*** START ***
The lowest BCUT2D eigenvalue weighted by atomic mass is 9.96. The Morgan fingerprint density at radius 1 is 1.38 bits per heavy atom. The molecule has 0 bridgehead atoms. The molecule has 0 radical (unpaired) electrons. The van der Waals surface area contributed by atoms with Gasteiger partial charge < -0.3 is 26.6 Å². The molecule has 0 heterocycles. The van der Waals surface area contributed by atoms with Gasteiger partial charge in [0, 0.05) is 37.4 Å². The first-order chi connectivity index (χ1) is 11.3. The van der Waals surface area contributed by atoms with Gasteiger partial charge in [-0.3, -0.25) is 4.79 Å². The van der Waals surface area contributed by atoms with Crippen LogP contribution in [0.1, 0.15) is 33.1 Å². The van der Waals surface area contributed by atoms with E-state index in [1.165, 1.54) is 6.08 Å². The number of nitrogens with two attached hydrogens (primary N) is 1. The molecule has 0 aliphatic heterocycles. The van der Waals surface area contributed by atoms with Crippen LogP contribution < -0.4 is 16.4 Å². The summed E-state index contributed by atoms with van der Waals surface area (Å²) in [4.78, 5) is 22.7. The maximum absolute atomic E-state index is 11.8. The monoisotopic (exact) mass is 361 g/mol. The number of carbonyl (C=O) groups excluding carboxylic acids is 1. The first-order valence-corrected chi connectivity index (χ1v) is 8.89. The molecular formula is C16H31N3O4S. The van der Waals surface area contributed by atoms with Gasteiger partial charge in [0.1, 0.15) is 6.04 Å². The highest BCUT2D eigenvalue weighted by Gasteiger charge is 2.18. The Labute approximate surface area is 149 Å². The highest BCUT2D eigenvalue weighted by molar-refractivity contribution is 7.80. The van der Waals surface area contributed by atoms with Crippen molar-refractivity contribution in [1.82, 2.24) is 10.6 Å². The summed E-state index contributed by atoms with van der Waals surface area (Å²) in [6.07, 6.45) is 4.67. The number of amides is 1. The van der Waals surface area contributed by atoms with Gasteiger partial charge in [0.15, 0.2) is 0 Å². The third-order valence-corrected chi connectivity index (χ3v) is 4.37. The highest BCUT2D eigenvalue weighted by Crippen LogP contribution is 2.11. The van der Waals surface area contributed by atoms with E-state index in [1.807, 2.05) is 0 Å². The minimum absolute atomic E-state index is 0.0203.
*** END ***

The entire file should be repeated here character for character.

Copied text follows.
The lowest BCUT2D eigenvalue weighted by atomic mass is 9.96. The Morgan fingerprint density at radius 1 is 1.38 bits per heavy atom. The molecule has 0 bridgehead atoms. The molecule has 0 radical (unpaired) electrons. The van der Waals surface area contributed by atoms with Gasteiger partial charge < -0.3 is 26.6 Å². The molecule has 0 heterocycles. The van der Waals surface area contributed by atoms with Gasteiger partial charge in [0, 0.05) is 37.4 Å². The first-order chi connectivity index (χ1) is 11.3. The van der Waals surface area contributed by atoms with Gasteiger partial charge in [-0.3, -0.25) is 4.79 Å². The van der Waals surface area contributed by atoms with Crippen LogP contribution in [0.1, 0.15) is 33.1 Å². The van der Waals surface area contributed by atoms with E-state index in [1.165, 1.54) is 6.08 Å². The number of nitrogens with two attached hydrogens (primary N) is 1. The molecule has 0 aliphatic heterocycles. The van der Waals surface area contributed by atoms with Crippen LogP contribution < -0.4 is 16.4 Å². The summed E-state index contributed by atoms with van der Waals surface area (Å²) in [4.78, 5) is 22.7. The maximum absolute atomic E-state index is 11.8. The monoisotopic (exact) mass is 361 g/mol. The number of carbonyl (C=O) groups excluding carboxylic acids is 1. The first-order valence-corrected chi connectivity index (χ1v) is 8.89. The molecular formula is C16H31N3O4S. The van der Waals surface area contributed by atoms with Gasteiger partial charge in [0.1, 0.15) is 6.04 Å². The highest BCUT2D eigenvalue weighted by Gasteiger charge is 2.18. The Labute approximate surface area is 149 Å². The highest BCUT2D eigenvalue weighted by molar-refractivity contribution is 7.80. The van der Waals surface area contributed by atoms with Crippen molar-refractivity contribution in [1.82, 2.24) is 10.6 Å². The summed E-state index contributed by atoms with van der Waals surface area (Å²) in [6.07, 6.45) is 4.67. The number of amides is 1. The van der Waals surface area contributed by atoms with Gasteiger partial charge in [0.15, 0.2) is 0 Å². The third-order valence-corrected chi connectivity index (χ3v) is 4.37. The highest BCUT2D eigenvalue weighted by Crippen LogP contribution is 2.11. The van der Waals surface area contributed by atoms with E-state index in [1.807, 2.05) is 0 Å². The minimum absolute atomic E-state index is 0.0203.